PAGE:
If you have job vacancies in your small business, you’re not alone. With more than 360,000 job vacancies across Canada, employers are scratching their heads trying to figure out where to find workers and how to keep them on staff, especially in traditionally part-time and low-paying positions. If your company doesn’t offer high-wage, full-time jobs, and you’re having a hard time filling positions, bonuses are an effective way attract and keep employees who might otherwise go elsewhere.
Offering part-timers bonuses reduces your employee turnover. Employees earning minimum wage sometimes feel they have nothing to lose if they just walk away from a part-time job. If you offer bonuses based on accumulated hours or tasks, your employees have an incentive to keep showing up, especially if they have a competitive streak.
Bonuses can also motivate your workforce if you structure them just right with increased productivity in mind. Sign-on bonuses, daily bonuses, or spot bonuses may inspire your part-timers to produce more. Be ready to pay those bonuses out quickly, since lower-paid part-timers may not expect to still be around for bonuses paid quarterly — or worse, annually.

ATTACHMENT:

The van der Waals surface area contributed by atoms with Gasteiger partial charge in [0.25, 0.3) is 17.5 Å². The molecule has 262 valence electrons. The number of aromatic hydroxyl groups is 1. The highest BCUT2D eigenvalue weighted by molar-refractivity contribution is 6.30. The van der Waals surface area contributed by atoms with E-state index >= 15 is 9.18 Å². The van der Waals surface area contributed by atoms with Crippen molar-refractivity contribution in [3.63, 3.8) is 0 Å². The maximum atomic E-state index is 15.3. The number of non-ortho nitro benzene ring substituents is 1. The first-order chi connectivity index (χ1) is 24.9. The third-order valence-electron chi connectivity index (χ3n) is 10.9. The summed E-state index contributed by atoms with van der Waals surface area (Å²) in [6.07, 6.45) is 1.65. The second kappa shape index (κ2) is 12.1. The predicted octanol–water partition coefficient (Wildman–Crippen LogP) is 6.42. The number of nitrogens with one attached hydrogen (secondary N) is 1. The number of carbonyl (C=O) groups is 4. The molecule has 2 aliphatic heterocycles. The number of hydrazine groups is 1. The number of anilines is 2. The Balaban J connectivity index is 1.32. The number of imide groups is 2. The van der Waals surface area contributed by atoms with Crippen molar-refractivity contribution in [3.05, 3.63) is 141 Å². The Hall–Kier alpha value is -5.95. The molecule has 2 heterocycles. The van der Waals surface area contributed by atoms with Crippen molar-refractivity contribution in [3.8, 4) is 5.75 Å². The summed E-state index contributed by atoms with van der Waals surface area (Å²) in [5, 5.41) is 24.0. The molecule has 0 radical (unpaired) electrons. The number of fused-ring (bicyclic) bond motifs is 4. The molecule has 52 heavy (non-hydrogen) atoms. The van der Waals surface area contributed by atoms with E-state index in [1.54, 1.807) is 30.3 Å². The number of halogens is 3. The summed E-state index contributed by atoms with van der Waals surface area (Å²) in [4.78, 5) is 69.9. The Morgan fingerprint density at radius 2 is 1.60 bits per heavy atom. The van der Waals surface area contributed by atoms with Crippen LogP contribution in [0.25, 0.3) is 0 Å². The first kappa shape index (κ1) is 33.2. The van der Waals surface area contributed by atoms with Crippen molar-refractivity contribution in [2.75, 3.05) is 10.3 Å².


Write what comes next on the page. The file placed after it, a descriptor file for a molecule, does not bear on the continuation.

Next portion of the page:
Part-time employees feel insignificant at times, but that can change if you offer bonuses for innovative ideas. For example, offer bonuses to part-timers who have ideas that help get work done more quickly or efficiently. If part-timers’ or freelancers’ work contributes to your company snagging a client or contract, hand out a bonus to say thank you.
Just like your full-time employees, part-timers can be significant contributors to your company’s success. Offering bonuses is one way to assure these workers that, yes, they’re part-time, but they’re still valuable members of your team.